Building a website with WordPress for your clients opens them up to a whole new world of possibilities. Just about any sort of functionality they need can be installed with a few clicks.
But, when it comes to introducing them to the all-powerful WordPress dashboard, all of that possibility can be a bit overwhelming. The sheer number of menu items, options and assorted litter make the back end difficult to digest.
For example, put yourself in the place of a brand-new user, logging in for the first time. Visually, there is a lot to take in – even with a default installation. And a typical website is anything but default. Themes and plugins add all sorts of goodies that, while often useful, are also liable to send a newbie running for a remote cabin in the woods.
Therefore, it’s up to us to try and improve this experience for our clients. Here are a few simple ways to do just that.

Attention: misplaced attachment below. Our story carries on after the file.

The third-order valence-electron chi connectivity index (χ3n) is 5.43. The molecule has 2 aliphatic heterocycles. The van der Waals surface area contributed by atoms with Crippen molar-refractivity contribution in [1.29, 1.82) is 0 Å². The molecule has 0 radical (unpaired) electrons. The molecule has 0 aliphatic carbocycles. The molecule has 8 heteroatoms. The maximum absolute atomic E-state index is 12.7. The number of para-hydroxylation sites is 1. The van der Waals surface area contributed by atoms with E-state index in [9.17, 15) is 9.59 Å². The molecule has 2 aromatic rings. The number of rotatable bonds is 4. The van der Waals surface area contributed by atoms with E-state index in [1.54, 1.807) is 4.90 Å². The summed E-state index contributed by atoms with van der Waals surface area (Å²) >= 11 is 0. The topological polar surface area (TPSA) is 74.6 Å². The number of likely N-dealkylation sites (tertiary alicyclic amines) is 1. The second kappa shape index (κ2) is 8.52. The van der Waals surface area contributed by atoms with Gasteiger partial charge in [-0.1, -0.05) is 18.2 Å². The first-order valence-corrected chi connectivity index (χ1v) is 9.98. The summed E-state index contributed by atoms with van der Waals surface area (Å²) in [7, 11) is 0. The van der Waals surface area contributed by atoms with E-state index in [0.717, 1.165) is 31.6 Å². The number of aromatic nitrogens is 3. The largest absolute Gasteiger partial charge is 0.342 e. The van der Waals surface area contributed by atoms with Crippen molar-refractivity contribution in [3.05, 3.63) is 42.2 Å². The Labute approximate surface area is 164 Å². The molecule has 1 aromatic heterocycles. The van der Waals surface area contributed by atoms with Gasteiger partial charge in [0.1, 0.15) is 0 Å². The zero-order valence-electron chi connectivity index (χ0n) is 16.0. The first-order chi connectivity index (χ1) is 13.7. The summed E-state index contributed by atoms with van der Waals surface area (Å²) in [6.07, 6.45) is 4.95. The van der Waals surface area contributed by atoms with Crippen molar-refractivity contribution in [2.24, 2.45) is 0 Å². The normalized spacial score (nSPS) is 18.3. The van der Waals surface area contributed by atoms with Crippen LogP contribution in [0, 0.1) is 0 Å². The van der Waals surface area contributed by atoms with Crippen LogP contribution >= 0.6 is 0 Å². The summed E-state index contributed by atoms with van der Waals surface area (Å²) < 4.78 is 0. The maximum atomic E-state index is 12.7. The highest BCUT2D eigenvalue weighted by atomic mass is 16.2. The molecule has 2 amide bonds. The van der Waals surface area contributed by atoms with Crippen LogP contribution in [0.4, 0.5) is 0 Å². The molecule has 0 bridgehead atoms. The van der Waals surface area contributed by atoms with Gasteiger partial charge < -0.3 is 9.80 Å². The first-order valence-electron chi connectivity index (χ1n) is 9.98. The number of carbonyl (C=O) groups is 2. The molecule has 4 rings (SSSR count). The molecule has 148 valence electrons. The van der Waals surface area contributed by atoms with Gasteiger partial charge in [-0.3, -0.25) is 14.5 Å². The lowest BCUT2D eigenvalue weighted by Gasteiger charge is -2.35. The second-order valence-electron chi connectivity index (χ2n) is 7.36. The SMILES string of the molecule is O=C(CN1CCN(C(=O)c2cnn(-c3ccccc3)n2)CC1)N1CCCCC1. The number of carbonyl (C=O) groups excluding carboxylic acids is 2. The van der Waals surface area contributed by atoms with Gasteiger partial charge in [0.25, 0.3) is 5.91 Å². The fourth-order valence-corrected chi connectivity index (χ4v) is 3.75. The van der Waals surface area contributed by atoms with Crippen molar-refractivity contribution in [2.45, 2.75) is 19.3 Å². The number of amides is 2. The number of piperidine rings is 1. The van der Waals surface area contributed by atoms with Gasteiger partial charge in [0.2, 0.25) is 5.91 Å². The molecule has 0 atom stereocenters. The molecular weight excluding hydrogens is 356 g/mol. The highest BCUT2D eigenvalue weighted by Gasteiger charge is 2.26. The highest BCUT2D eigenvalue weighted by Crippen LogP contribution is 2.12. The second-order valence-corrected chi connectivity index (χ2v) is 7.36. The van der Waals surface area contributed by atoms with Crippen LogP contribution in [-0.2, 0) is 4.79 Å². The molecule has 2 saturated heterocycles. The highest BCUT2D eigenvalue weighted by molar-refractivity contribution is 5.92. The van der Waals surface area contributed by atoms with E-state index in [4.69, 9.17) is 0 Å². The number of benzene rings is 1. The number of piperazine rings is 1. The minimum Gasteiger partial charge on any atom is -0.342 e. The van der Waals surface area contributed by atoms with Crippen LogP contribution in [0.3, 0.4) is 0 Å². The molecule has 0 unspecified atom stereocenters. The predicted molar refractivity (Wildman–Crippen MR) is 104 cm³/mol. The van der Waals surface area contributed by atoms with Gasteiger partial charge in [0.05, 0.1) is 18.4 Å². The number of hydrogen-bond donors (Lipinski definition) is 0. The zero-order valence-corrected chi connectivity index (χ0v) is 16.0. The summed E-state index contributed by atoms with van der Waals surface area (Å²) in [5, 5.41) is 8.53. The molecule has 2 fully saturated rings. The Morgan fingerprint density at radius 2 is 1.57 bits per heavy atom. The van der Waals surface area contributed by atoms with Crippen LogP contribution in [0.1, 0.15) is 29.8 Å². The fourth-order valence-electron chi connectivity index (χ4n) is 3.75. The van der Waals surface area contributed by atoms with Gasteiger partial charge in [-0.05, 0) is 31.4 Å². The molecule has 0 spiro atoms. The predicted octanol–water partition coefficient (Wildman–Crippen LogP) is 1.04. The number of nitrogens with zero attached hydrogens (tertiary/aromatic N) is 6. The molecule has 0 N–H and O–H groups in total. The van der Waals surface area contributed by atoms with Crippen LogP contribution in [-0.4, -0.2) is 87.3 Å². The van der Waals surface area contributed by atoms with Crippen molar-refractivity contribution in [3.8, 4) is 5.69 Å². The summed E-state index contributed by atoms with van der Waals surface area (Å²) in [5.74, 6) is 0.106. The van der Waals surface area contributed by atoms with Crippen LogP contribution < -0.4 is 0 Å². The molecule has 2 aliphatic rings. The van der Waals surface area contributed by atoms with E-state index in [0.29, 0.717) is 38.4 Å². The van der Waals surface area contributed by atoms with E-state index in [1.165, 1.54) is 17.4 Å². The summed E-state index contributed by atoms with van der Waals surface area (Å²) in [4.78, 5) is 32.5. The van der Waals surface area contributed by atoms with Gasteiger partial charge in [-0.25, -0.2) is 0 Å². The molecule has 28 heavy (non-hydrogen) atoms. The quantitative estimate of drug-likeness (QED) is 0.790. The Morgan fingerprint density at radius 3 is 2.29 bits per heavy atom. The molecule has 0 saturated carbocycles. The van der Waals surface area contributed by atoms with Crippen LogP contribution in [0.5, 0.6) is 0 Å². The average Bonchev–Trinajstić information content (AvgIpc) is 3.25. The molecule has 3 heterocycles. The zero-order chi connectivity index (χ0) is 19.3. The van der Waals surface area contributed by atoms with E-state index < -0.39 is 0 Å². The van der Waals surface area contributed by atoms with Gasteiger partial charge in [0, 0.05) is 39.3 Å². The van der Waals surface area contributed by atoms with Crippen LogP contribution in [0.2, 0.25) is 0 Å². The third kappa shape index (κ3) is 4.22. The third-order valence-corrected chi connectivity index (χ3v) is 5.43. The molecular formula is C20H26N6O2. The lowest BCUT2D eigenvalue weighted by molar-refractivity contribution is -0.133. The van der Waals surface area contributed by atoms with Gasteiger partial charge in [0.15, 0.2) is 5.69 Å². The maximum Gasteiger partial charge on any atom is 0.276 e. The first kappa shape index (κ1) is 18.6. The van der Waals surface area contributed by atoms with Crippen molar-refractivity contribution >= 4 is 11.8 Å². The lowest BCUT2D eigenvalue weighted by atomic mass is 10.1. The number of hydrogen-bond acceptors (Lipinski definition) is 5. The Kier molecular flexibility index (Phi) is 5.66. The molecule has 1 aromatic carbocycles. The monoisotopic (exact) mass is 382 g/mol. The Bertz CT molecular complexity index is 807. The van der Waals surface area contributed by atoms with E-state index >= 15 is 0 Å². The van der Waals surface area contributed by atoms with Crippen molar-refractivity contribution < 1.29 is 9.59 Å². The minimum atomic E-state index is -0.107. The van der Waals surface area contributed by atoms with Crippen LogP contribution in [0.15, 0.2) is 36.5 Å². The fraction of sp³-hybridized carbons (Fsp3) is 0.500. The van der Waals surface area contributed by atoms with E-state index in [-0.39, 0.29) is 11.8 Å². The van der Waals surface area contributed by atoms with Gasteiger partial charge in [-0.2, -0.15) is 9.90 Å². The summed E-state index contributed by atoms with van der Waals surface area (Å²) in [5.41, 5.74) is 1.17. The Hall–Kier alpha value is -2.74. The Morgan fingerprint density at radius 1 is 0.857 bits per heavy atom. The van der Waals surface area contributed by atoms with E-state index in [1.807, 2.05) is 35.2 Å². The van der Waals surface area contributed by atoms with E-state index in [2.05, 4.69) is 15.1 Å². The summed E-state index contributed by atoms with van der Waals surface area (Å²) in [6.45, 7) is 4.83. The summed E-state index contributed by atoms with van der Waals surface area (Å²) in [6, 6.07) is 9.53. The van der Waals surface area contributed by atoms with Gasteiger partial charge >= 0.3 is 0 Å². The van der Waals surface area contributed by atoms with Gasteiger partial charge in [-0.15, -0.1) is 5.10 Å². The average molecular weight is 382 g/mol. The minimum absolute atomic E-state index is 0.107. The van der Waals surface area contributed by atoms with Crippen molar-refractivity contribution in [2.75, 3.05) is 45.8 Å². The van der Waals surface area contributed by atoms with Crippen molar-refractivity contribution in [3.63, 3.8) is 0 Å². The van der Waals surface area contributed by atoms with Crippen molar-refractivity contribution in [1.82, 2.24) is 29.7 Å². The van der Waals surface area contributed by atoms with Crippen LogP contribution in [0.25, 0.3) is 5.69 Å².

Take Advantage of User Roles
Not every user needs full administrative access to the WordPress dashboard. While it’s always a good idea to provide an admin account to your client, it doesn’t necessarily have to be the one they utilize on a daily basis.
WordPress has a wonderful Roles and Capabilities feature that offers various levels of access. Why, just logging in with an “editor” account, as opposed to administrator, will take away a lot of advanced menu items. It’s not perfect, but does make for a less-cluttered experience.
Of course, a lower level of access may mean that some necessary functions aren’t available. In that case, an administrator account can be used or you might even create a custom role via a plugin.
This will allow clients access to the things they need, while keeping them away from what they don’t. As a bonus, this also benefits security as well.
Use Custom Fields and Post Types
The ability to customize WordPress is one of its most powerful features. While we often think of customization in terms of themes or plugins, it goes well beyond those areas.
Custom Post Types